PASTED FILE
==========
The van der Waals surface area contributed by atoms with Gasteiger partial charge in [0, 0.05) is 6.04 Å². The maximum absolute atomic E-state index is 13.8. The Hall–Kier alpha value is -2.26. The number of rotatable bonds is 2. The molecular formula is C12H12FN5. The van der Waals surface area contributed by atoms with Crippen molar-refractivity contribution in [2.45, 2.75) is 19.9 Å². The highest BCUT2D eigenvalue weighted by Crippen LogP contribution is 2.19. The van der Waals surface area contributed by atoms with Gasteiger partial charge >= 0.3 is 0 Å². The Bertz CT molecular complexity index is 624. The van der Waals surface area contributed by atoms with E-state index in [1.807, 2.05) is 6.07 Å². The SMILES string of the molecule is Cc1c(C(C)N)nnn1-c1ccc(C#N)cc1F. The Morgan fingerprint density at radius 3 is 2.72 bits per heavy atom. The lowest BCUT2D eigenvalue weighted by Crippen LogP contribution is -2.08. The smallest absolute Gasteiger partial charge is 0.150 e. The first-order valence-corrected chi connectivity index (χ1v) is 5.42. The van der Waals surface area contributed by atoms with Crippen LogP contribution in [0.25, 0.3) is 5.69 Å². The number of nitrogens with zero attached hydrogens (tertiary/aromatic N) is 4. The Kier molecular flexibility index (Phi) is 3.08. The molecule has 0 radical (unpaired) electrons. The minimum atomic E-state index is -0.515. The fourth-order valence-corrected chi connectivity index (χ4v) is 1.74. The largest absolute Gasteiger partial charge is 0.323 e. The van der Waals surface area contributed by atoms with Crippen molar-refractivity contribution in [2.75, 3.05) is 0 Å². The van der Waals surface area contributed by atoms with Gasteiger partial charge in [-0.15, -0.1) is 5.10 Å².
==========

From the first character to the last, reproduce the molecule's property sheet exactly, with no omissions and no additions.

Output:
The van der Waals surface area contributed by atoms with Gasteiger partial charge in [0, 0.05) is 6.04 Å². The maximum absolute atomic E-state index is 13.8. The Hall–Kier alpha value is -2.26. The number of rotatable bonds is 2. The molecular formula is C12H12FN5. The van der Waals surface area contributed by atoms with Crippen molar-refractivity contribution in [2.45, 2.75) is 19.9 Å². The highest BCUT2D eigenvalue weighted by Crippen LogP contribution is 2.19. The van der Waals surface area contributed by atoms with Gasteiger partial charge >= 0.3 is 0 Å². The Bertz CT molecular complexity index is 624. The van der Waals surface area contributed by atoms with E-state index in [1.807, 2.05) is 6.07 Å². The SMILES string of the molecule is Cc1c(C(C)N)nnn1-c1ccc(C#N)cc1F. The Morgan fingerprint density at radius 3 is 2.72 bits per heavy atom. The lowest BCUT2D eigenvalue weighted by Crippen LogP contribution is -2.08. The smallest absolute Gasteiger partial charge is 0.150 e. The first-order valence-corrected chi connectivity index (χ1v) is 5.42. The van der Waals surface area contributed by atoms with Crippen LogP contribution in [0.25, 0.3) is 5.69 Å². The number of nitrogens with zero attached hydrogens (tertiary/aromatic N) is 4. The Kier molecular flexibility index (Phi) is 3.08. The molecule has 0 radical (unpaired) electrons. The minimum atomic E-state index is -0.515. The fourth-order valence-corrected chi connectivity index (χ4v) is 1.74. The largest absolute Gasteiger partial charge is 0.323 e. The van der Waals surface area contributed by atoms with Crippen molar-refractivity contribution in [2.75, 3.05) is 0 Å². The van der Waals surface area contributed by atoms with Gasteiger partial charge in [-0.15, -0.1) is 5.10 Å².